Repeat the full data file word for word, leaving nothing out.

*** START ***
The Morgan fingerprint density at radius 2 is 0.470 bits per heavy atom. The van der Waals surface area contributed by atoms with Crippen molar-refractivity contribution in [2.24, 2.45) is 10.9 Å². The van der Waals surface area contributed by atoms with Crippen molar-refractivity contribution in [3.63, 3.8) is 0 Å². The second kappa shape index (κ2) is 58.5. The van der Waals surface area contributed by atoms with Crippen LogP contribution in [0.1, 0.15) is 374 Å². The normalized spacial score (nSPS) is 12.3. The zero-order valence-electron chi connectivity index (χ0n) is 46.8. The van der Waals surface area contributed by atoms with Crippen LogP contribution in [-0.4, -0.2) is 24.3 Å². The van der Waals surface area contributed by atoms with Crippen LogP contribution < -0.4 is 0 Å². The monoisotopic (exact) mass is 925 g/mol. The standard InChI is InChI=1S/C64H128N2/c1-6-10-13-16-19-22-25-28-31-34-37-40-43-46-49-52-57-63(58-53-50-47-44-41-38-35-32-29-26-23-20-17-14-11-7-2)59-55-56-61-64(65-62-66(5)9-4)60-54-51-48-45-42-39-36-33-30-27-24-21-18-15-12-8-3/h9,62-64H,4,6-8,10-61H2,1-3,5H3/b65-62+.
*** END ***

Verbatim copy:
The Morgan fingerprint density at radius 2 is 0.470 bits per heavy atom. The van der Waals surface area contributed by atoms with Crippen molar-refractivity contribution in [2.24, 2.45) is 10.9 Å². The van der Waals surface area contributed by atoms with Crippen molar-refractivity contribution in [3.63, 3.8) is 0 Å². The second kappa shape index (κ2) is 58.5. The van der Waals surface area contributed by atoms with Crippen LogP contribution in [0.1, 0.15) is 374 Å². The normalized spacial score (nSPS) is 12.3. The zero-order valence-electron chi connectivity index (χ0n) is 46.8. The van der Waals surface area contributed by atoms with Crippen LogP contribution in [-0.4, -0.2) is 24.3 Å². The van der Waals surface area contributed by atoms with Crippen LogP contribution < -0.4 is 0 Å². The monoisotopic (exact) mass is 925 g/mol. The standard InChI is InChI=1S/C64H128N2/c1-6-10-13-16-19-22-25-28-31-34-37-40-43-46-49-52-57-63(58-53-50-47-44-41-38-35-32-29-26-23-20-17-14-11-7-2)59-55-56-61-64(65-62-66(5)9-4)60-54-51-48-45-42-39-36-33-30-27-24-21-18-15-12-8-3/h9,62-64H,4,6-8,10-61H2,1-3,5H3/b65-62+.